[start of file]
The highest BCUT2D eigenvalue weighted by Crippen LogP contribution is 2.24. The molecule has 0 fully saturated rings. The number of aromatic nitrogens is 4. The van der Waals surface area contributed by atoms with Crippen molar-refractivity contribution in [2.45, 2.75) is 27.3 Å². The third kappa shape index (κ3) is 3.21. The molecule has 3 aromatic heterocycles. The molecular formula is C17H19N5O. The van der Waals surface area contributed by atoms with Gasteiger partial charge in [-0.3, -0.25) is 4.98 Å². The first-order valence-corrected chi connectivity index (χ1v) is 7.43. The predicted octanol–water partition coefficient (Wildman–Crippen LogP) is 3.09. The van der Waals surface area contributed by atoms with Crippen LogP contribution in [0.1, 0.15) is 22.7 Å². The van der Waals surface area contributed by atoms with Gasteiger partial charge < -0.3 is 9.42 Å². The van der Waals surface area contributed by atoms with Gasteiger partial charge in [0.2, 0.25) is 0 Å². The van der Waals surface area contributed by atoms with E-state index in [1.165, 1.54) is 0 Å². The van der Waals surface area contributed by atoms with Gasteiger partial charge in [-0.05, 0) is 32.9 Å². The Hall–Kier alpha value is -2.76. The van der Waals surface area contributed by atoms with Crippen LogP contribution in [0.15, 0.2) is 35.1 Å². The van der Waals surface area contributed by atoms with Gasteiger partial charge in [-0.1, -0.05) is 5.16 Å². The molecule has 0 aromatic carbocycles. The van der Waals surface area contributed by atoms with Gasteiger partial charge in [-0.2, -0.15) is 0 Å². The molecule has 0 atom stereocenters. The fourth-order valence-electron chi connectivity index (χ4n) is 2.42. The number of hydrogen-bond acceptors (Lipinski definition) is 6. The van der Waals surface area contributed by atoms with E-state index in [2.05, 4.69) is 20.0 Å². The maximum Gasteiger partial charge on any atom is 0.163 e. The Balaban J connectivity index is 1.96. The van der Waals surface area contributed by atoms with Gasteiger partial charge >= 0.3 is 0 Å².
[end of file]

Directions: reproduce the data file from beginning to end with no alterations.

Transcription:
The highest BCUT2D eigenvalue weighted by Crippen LogP contribution is 2.24. The molecule has 0 fully saturated rings. The number of aromatic nitrogens is 4. The van der Waals surface area contributed by atoms with Crippen molar-refractivity contribution in [2.45, 2.75) is 27.3 Å². The third kappa shape index (κ3) is 3.21. The molecule has 3 aromatic heterocycles. The molecular formula is C17H19N5O. The van der Waals surface area contributed by atoms with Gasteiger partial charge in [-0.3, -0.25) is 4.98 Å². The first-order valence-corrected chi connectivity index (χ1v) is 7.43. The predicted octanol–water partition coefficient (Wildman–Crippen LogP) is 3.09. The van der Waals surface area contributed by atoms with Crippen LogP contribution in [0.1, 0.15) is 22.7 Å². The van der Waals surface area contributed by atoms with Gasteiger partial charge < -0.3 is 9.42 Å². The van der Waals surface area contributed by atoms with Gasteiger partial charge in [0.2, 0.25) is 0 Å². The van der Waals surface area contributed by atoms with E-state index in [1.165, 1.54) is 0 Å². The van der Waals surface area contributed by atoms with Gasteiger partial charge in [-0.05, 0) is 32.9 Å². The Hall–Kier alpha value is -2.76. The van der Waals surface area contributed by atoms with Crippen LogP contribution in [0.15, 0.2) is 35.1 Å². The van der Waals surface area contributed by atoms with Gasteiger partial charge in [-0.1, -0.05) is 5.16 Å². The molecule has 0 aromatic carbocycles. The van der Waals surface area contributed by atoms with Gasteiger partial charge in [-0.2, -0.15) is 0 Å². The molecule has 0 atom stereocenters. The fourth-order valence-electron chi connectivity index (χ4n) is 2.42. The number of hydrogen-bond acceptors (Lipinski definition) is 6. The van der Waals surface area contributed by atoms with E-state index in [2.05, 4.69) is 20.0 Å². The maximum Gasteiger partial charge on any atom is 0.163 e. The Balaban J connectivity index is 1.96. The van der Waals surface area contributed by atoms with Gasteiger partial charge >= 0.3 is 0 Å².